This essay is an attempt at looking at the psychodynamics of the ego or self from the metaphysical perspective of Buddhism and Advaita Vedanta. Initially a distinction is made between ‘ego’, related to ‘individual(ism)’ or ‘personality’ (who I think I am), and ego –soul, person or individual– (who I am…?) immediately followed by a deepening of the significance and reality behind the terms ‘soul’ or ‘person’ as far as it can be taken, and whose consequences are far-reaching. This distinction is central not only to religion but also to philosophy and psychology. The enigma of multiple subjectivities is discussed as a preliminary. A possible relationship between Eastern wisdom and Western empiricism, and between philosophy and medicine, are postulated. Two important Buddhist triads are given a central position in this exposition: ‘the three poisons’, and ‘the three marks of existence’, as well as some important Advaitist concepts. Suffering and its release would be the aim. Reasons are advanced as to why the empirical method, by itself alone, is insufficient with regard to integral (holistic) healing or ‘liberation’.
This self lends itself to that Self, and that Self to this self; they coalesce. With the one aspect (“rupa” form ) he is united with yonder world, and with the other aspect he is united with this world.”
Aitareya Aranyaka II.3.7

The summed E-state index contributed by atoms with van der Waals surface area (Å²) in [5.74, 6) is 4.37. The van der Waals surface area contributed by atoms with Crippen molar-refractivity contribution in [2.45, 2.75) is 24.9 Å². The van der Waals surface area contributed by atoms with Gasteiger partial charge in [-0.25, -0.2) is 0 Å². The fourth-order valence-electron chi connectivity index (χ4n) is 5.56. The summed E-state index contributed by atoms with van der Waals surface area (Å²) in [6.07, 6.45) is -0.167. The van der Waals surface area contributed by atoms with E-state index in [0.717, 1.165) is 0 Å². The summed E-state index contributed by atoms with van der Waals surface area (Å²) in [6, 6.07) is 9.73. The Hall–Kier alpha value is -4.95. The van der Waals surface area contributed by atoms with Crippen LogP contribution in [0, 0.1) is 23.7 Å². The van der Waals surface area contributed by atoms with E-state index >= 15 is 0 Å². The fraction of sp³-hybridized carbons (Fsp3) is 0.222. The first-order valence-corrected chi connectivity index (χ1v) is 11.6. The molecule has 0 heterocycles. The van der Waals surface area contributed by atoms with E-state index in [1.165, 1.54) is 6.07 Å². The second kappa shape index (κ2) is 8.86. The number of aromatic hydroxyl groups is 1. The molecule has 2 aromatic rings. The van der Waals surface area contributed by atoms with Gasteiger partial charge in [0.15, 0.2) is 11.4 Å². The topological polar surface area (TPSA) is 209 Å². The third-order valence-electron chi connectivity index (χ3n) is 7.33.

The present age is a strange mixture of optimism and Angst. The purpose of this essay is to express the view that metaphysics, Eastern philosophy, and, to some extent, traditional religion – all three generally ignored with respect to health in whatever of its dimensions – have something fundamental to offer, their standards being more solid by far than those offered by contemporary Western philosophy and psychology. The metaphysical principles or presuppositions of the various religions agree with each other and are a testimony to a universal wisdom for which the expression ‘sacred science’ has been used in the past. In the West the predominant religion is Christianity, but I take as my main focus some Buddhist doctrines and, to a lesser extent, the Advaita Vedanta of Hinduism, which are easy to understand when properly explained. A study of traditional, universal teachings under a foreign and unfamiliar guise may prompt an understanding of the same or equivalent teachings in their more familiar (but often neglected) Christian form, as is the case in the West. This is my reason for using Buddhism and Advaita Vedanta as points of reference in this article.
What follows could also be seen as an attempt to show the relationship between philosophy and psychology, Eastern wisdom and Western empiricism, as well as philosophy and medicine. Western medicine and psychiatry look at ‘personality disorders’ (among others) with a particular methodological approach which leads to particular types of diagnosis and treatment, all of it based on a more or less definitive and analytical classification of disease. We will not go in this essay into the metaphysical bases or presuppositions of Western medicine in particular or the empirical method in general, both of which underlie that approach.